|Photo by Kathleen Clark|
“IT'S A LOVELY FEELING TO GET A LAUGH OUT LOUD,” JAMIE Lee Curtis says about playing live, “rather than performing before 20 members of my crew, who aren't allowed to respond.” Curtis is part of a wave of American film celebrities (including Nicole Kidman, Annette Bening, Teri Hatcher, Al Pacino and Donald Sutherland) who have returned to, or only just ventured onto, the stage — or, in Curtis' case, are about to. And, obviously, not for the big bucks. What, then, to use the actors' parlance, is their motivation?
Curtis is quick to point out that her latest project — performing over the weekend in five concert readings of Wendy Wasserstein's play The Sisters Rosensweig, for L.A. Theater Works — is radio, not theater. (The performance will later be broadcast over KCRW.) She also denies having any great desire to hit the boards: “I go where the work is . . . I'm not a snob.” Which may explain her range of screen work, from the sitcom Operation Petticoat, to a film of Wasserstein's The Heidi Chronicles, to horror flicks Halloween and Virus, to comedies such as True Lies, A Fish Called Wanda and its follow-up, Fierce Creatures.
Curtis' incentive to play in The Sisters Rosensweig is personal. Her late best friend and screen partner Richard Frank — a Juilliard-trained stage actor — portrayed the character of Jeffrey in the touring company of the play. “I saw that production many times,” says Curtis, “and we used to say wouldn't it be wonderful if I could play opposite him. So now I get to play opposite his spirit.”
Curtis is, by her own admission, unschooled and intuitive in her approach to acting. Her closest brush with performing in live theater was her TV series Anything but Love, co-starring Richard Lewis, which was taped before a live audience. “I had never been live before, and the question was whether or not I would spark to it or find it intimidating,” she says. “The irony is that Lewis, as a standup who really wanted to be making a movie, was less comfortable with the live aspect of our show, and that the person with no stage experience was totally unleashed.”
It was also an experience that allowed Curtis to formulate some eloquent — not to mention speculative — distinctions between film and theater.
“In the movies, you can go 360 degrees around an emotion or a feeling or a moment, and the editor can make it cohesive to the rest of the work — which is the beauty of the movie business. Whereas on the stage, you are responsible for the through-line, for making it come alive as if you've never done it before. That's the challenge of the theater.”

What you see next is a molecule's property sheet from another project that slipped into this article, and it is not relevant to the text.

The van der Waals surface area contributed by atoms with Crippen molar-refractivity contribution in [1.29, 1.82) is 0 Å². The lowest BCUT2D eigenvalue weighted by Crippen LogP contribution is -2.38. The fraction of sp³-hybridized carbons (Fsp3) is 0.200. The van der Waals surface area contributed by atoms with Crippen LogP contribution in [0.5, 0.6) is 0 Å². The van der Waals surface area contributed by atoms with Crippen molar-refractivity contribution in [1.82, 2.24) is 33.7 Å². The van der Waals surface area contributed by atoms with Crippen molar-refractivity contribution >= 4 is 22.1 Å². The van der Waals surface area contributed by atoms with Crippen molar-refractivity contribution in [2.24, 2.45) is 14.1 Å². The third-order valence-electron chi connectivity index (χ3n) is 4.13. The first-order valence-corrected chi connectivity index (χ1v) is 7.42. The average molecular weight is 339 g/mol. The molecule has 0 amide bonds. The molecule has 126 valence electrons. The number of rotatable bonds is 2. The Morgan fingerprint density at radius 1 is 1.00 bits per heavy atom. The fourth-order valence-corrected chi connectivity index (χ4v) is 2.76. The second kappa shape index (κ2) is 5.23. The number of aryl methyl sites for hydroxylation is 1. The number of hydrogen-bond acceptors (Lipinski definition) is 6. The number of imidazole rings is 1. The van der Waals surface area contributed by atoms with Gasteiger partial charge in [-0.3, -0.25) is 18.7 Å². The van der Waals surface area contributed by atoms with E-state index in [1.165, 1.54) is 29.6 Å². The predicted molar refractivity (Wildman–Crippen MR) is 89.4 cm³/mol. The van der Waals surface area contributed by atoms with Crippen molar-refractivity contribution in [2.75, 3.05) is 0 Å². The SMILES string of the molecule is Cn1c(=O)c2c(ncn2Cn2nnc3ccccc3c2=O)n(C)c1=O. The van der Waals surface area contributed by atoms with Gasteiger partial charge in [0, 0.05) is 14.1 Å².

She describes her approach to her roles as “external”: “I find that I immediately go to the wardrobe of a character. When I did True Lies, the first day of rehearsal, I went and outfitted myself with this woman's clothing and wore it to the rehearsal. The external work is my entrance to the person. The internal work comes when the camera rolls.
“But in the movies,” she elaborates, “the emotion is only for a moment. In the theater, you need to build to a spontaneous place, to have a good groundwork — to have that spontaneity night after night.”
Explaining her technique, Curtis says she creates her own homework, depending on the nature of the role. In The Heidi Chronicles, there's a pivotal seven-minute monologue. “I wasn't going to show up to the first day of rehearsal without being letter-perfect on that speech,” she continues. “No way. You want to be free. Because the movie is not going to be in sequence. A movie is putting together an emotional puzzle, breaking the shape of the story into a million pieces. That monologue was the cornerstone of the play. I needed to know the technical side of that.”
Curtis admits that she also chose to be in The Sisters Rosensweig because of the challenges it presented: “The last couple of years, save for a TV film for CBS, the texts that I've had to work with have been Halloween: H2O and Virus — genre movies with, well, limited dialogue and character development.”
Asked why she chose to become an actor, Curtis dismisses the question: “I don't think I ever consciously became an 'actor.' I think I've been a performer since I was a little girl — you might say a natural performer, without any academic training. It is truly who I am.”
Wendy Wasserstein's The Sisters Rosensweig will be staged as a concert reading for later radio broadcast over KCRW, featuring Caroline Aaron, Jamie Lee Curtis, Tony Roberts, John Vickery and JoBeth Williams, and presented by L.A. Theater Works at the Skirball Cultural Center, 2701 N. Sepulveda Blvd., West L.A.; Thurs.-Fri., April 29-30, 8 p.m.; Sun., May 2, 4 and 7:30 p.m. For reservations, call (310) 827-0889.